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Kiribati Man Gives Service, Gets Education and Returns Home to Start Food-Growing Charity

29 year-old Eritai Kateibwi grew up on the remote island of Marakei, Kiribati, located 2,500 miles southwest of Hawaii.

He currently resides, with his wife, Tabaraoi, on Tarawa, the capital of the island republic of Kiribati.

As a young adult member of The Church of Jesus Christ of Latter-day Saints, he accepted an invitation in 2009 to serve a two-year mission for the Church in the Hawaii Honolulu Mission.

While on his mission he learned that serving others not only helped those he reached out to, but also brought joy and fulfillment to his own life.

For two years he looked for ways to assist members and friends in the communities in which he resided, as well as teaching the restored gospel of Jesus Christ.

After returning from his mission he attended Brigham Young University Hawaii graduating with a degree in finance.

Upon graduating, he organised a local charity called Te Maeu, a food sustainability program that employs portable, self-contained hydroponic gardens (a method of growing plants without soil, using mineral nutrients in a water solution).

 
                          

Tarawa, Kiribati, is one of 32 atolls and isles in the central Pacific. Because of its location along the equator, weather conditions are harsh and defined by heat and humidity.

Hot, salty sea breezes, sea water intrusion that destroys crops and contaminates water, and the lack of soil and space present difficult challenges when it comes to growing nutritious food.

A lack of nutritious food along with imported rice and sugary foods have contributed to malnutrition and disease that have become widespread for islanders who dwell in Kiribati.

As in other Pacific islands, Type 2 Diabetes is epidemic. Along with the disease come the devastating consequences of blindness, heart disease, foot ulcers and amputation.

The problems that dominate the low-lying atolls seem insurmountable to some, but a challenge to overcome for others.

“People tell us to abandon our country to the sea,” says Kateibwi. “But my generation wants to stay. We have gone away to be educated, and now we are coming home to make a difference.”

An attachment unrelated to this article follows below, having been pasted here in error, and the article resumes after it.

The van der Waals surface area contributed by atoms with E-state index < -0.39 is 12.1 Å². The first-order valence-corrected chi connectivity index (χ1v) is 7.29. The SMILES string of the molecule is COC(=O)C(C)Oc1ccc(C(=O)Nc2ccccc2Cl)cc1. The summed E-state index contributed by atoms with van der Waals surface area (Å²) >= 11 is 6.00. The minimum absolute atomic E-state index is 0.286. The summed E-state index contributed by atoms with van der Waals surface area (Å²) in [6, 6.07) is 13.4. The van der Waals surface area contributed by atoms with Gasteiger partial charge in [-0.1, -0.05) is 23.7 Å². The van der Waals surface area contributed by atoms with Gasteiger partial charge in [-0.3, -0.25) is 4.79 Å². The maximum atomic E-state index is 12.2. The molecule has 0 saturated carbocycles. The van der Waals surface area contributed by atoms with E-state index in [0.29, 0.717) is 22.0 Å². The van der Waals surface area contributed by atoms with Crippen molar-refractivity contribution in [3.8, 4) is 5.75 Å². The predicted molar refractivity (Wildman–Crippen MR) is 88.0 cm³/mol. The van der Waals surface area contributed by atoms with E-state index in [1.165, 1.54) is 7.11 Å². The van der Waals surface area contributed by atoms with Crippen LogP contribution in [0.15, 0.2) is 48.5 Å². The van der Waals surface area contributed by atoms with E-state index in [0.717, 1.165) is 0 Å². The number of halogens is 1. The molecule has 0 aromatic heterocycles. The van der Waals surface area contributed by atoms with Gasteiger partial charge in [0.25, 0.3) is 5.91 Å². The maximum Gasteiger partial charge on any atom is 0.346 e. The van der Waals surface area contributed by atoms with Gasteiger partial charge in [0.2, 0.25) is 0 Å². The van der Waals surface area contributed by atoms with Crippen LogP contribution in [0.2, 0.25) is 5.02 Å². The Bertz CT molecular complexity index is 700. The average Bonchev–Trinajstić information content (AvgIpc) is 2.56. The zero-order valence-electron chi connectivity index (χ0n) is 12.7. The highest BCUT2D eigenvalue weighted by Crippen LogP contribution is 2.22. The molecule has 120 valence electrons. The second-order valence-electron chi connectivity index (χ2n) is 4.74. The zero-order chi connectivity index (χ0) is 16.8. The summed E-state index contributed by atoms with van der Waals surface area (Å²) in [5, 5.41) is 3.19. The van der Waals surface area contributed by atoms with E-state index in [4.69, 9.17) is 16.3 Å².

His energy and vision have created the sustainable program that teaches local Kiribati families how to grow wholesome fruits and vegetables using hydroponics.

In a hydroponic garden plants grow quickly producing a crop in 30 days. Solar powered pumps keep the nutrients flowing to the roots.

 

New hydroponic farmers are provided equipment and training to grow their own vegetables and how to sell the excess.

Full-time humanitarian missionaries, Daniel and Rebecca Kitchen, serving in Tarawa for the Church, have been supporting the efforts of this caring and bright young man’s cooperative through LDS Charities.

The missionary couple describe Eritai as a warm and likeable young man who loves his fellow Kiribati countrymen. “If Eritai says he will do something, it gets done,” said Rebecca.

“We believe his traits of unselfishness, warm personality and hard work represent the good in Kiribati.”

In 2017 he won the United Nations Young Champion of the Earth competition. He was awarded $15,000.00 USD in prize money to use as he saw fit. Rather than using the money for his own benefit, he used it to fund his charity, Te Maeu.

A service organisation in Utah, USA, has offered funding to this project that is the brainchild of Eritai Kateibwi.

Along with running his cooperative and being a husband, Eritai also serves in his Latter-day Saint congregation in Toaerereke as an assistant clerk.

He relaxes and recharges his spirit by going spear-fishing late at night in his beloved Kiribati waters, then returns energized to help his fellow countrymen.

Watch a short video on Food Production and Nutrition

     

    

Mormons believe that education is key to becoming a better influence for good in the world.

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